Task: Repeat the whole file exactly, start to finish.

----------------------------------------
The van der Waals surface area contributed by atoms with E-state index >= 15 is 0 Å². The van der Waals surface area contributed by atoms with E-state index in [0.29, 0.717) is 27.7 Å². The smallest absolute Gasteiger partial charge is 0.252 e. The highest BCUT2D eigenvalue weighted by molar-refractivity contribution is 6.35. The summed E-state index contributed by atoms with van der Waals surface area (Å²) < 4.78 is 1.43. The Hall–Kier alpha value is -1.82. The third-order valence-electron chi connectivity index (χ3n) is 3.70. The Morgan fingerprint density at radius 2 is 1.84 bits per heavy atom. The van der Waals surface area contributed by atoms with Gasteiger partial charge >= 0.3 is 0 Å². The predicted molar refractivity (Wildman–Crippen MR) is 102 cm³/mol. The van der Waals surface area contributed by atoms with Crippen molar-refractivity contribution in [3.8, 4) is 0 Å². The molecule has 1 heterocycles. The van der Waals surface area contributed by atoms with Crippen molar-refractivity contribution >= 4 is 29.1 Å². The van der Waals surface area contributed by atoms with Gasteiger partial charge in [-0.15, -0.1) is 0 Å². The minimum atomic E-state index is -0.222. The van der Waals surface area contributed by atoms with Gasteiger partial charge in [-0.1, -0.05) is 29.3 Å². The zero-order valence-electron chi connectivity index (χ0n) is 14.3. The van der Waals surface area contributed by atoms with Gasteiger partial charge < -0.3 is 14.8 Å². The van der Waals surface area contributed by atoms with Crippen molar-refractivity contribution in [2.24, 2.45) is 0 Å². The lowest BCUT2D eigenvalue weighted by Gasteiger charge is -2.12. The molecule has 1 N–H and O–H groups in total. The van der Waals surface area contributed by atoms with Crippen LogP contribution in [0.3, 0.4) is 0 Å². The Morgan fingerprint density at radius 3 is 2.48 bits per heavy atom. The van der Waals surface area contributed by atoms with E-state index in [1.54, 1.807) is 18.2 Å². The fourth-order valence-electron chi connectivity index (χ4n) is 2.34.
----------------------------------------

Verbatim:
The van der Waals surface area contributed by atoms with E-state index >= 15 is 0 Å². The van der Waals surface area contributed by atoms with E-state index in [0.29, 0.717) is 27.7 Å². The smallest absolute Gasteiger partial charge is 0.252 e. The highest BCUT2D eigenvalue weighted by molar-refractivity contribution is 6.35. The summed E-state index contributed by atoms with van der Waals surface area (Å²) < 4.78 is 1.43. The Hall–Kier alpha value is -1.82. The third-order valence-electron chi connectivity index (χ3n) is 3.70. The Morgan fingerprint density at radius 2 is 1.84 bits per heavy atom. The van der Waals surface area contributed by atoms with Gasteiger partial charge >= 0.3 is 0 Å². The predicted molar refractivity (Wildman–Crippen MR) is 102 cm³/mol. The van der Waals surface area contributed by atoms with Crippen molar-refractivity contribution in [3.8, 4) is 0 Å². The molecule has 1 heterocycles. The van der Waals surface area contributed by atoms with Crippen molar-refractivity contribution >= 4 is 29.1 Å². The van der Waals surface area contributed by atoms with Gasteiger partial charge in [-0.15, -0.1) is 0 Å². The minimum atomic E-state index is -0.222. The van der Waals surface area contributed by atoms with Gasteiger partial charge in [-0.1, -0.05) is 29.3 Å². The zero-order valence-electron chi connectivity index (χ0n) is 14.3. The van der Waals surface area contributed by atoms with Gasteiger partial charge < -0.3 is 14.8 Å². The van der Waals surface area contributed by atoms with Crippen molar-refractivity contribution in [2.24, 2.45) is 0 Å². The lowest BCUT2D eigenvalue weighted by Gasteiger charge is -2.12. The molecule has 1 N–H and O–H groups in total. The van der Waals surface area contributed by atoms with Crippen LogP contribution in [0.3, 0.4) is 0 Å². The Morgan fingerprint density at radius 3 is 2.48 bits per heavy atom. The van der Waals surface area contributed by atoms with E-state index in [1.54, 1.807) is 18.2 Å². The fourth-order valence-electron chi connectivity index (χ4n) is 2.34.